The Proper Limitations of State Interference
Publication
The Empire Club of Canada Addresses (Toronto, Canada), 6 Mar 1924, p. 109-124
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The Proper Limitations of State Interference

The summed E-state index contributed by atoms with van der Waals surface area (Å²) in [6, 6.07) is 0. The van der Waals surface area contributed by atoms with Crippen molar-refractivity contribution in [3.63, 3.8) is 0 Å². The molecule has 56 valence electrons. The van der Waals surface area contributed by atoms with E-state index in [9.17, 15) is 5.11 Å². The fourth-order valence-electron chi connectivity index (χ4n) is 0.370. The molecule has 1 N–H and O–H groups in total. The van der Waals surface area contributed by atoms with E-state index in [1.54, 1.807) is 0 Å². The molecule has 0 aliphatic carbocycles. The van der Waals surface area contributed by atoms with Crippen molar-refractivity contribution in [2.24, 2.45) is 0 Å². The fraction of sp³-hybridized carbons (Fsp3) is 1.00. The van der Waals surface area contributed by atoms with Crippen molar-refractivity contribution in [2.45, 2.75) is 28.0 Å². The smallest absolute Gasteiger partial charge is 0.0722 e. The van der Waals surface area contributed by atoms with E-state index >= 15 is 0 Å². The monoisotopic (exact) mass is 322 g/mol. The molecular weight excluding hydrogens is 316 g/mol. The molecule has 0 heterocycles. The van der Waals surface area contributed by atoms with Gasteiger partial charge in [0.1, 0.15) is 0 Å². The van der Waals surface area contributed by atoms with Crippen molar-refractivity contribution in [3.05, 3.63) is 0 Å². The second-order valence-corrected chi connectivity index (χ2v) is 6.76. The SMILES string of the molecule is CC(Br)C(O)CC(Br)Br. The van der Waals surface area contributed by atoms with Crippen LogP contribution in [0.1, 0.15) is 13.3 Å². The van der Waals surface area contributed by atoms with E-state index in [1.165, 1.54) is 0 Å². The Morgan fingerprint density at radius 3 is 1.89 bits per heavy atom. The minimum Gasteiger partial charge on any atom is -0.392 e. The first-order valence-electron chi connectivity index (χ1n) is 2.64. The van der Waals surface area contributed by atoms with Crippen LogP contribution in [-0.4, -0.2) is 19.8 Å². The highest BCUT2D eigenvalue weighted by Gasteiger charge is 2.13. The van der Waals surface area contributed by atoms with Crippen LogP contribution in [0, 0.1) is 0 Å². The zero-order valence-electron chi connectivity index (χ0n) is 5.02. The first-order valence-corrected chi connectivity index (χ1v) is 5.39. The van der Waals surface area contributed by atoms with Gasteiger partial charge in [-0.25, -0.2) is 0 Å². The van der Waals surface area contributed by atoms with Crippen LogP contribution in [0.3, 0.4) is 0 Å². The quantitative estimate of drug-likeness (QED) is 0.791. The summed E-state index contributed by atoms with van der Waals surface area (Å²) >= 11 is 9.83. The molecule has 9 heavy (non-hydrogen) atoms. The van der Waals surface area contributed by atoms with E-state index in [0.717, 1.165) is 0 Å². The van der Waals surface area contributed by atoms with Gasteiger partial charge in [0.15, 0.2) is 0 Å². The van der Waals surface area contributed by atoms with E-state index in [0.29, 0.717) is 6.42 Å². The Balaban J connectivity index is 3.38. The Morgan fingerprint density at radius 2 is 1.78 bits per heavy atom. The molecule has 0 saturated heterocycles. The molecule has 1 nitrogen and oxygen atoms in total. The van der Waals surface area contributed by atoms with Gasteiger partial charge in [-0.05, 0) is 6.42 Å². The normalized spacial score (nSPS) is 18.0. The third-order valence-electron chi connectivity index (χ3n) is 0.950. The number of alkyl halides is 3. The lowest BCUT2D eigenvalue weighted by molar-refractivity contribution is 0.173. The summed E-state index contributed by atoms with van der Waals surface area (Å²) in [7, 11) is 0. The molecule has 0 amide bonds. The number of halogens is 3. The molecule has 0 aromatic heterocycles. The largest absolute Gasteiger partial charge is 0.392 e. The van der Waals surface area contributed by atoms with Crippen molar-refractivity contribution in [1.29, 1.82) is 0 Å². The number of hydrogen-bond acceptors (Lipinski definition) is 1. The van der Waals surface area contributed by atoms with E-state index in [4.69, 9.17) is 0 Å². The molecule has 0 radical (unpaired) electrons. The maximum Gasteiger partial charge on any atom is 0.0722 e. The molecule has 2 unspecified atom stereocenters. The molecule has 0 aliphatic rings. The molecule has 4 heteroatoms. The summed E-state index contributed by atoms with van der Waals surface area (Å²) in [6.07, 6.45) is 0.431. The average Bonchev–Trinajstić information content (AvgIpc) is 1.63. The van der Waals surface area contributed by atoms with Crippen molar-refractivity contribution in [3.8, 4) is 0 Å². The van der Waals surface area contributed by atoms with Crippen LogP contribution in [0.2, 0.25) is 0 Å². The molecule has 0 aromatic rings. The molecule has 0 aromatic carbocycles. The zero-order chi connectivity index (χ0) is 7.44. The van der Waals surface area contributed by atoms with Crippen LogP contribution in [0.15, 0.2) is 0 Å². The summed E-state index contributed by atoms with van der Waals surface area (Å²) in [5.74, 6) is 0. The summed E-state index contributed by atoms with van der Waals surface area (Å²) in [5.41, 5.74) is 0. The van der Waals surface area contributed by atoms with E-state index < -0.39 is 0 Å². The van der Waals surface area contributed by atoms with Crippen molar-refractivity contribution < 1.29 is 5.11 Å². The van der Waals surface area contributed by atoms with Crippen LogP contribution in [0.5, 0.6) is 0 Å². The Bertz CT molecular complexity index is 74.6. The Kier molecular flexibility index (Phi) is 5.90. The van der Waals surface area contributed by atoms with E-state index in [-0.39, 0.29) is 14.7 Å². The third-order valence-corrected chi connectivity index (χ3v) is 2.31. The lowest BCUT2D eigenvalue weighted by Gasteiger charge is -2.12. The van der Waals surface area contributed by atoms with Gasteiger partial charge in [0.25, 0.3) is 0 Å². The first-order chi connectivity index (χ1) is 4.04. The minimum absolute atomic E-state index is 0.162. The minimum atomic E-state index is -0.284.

The speaker's statement of Canada's ills at the present time: that we are in danger of overgovernment; that we are suffering from the too-great extension of the functions of the State; that it is doing already great harm to our economic life, and threatening greater still; doing a great deal to undermine the sounder principles of morality and self-reliance, and doing much to imperil the older and sterner spirit of British liberty on which our commonwealth was founded. Turning back for a moment to the pages of history to consider the period of the opening of the modern industrial era, about a century ago. Advocating a return to the principle of every man for himself, a return to a measure of greater freedom, and reasons why. A review of those evil days of unrestrained competition and what they have taught us. The principles of the Factory Acts. Progress in the final assertion that the right of property must always be limited by the anterior right of one's fellow-men. The question remaining as to how far that regulation is going to extend, and where justice begins and ends, and where a proper and legitimate conception of what is one's own property must meet with a valid conception of the things that concern the State. The legacy of hatred against capitalism brought down from that era, along with the haunting vision of socialism. The dignity of that vision; the impossibility of that vision. Socialism as a thing that will not and cannot work, and reasons for it. Finding our direction towards the organization of an attempted socialism, or back towards the sterner, sounder, harder ground of individual effort. New times for labour; in what direction is it going to expend its power. Facing this problem of which way society is moving. The duty of everybody who knows anything of the truth about Russia to speak out. The need to get back to a sane capitalism, and how and why that is so. Problems of taxation. The need for British capital. The dangers of accepting American capital. The St. Lawrence project as an example. The attempt to regulate the moral conduct and the private life of individuals as another aspect of the interference of the State, with discussion. The issue of freedom of speech.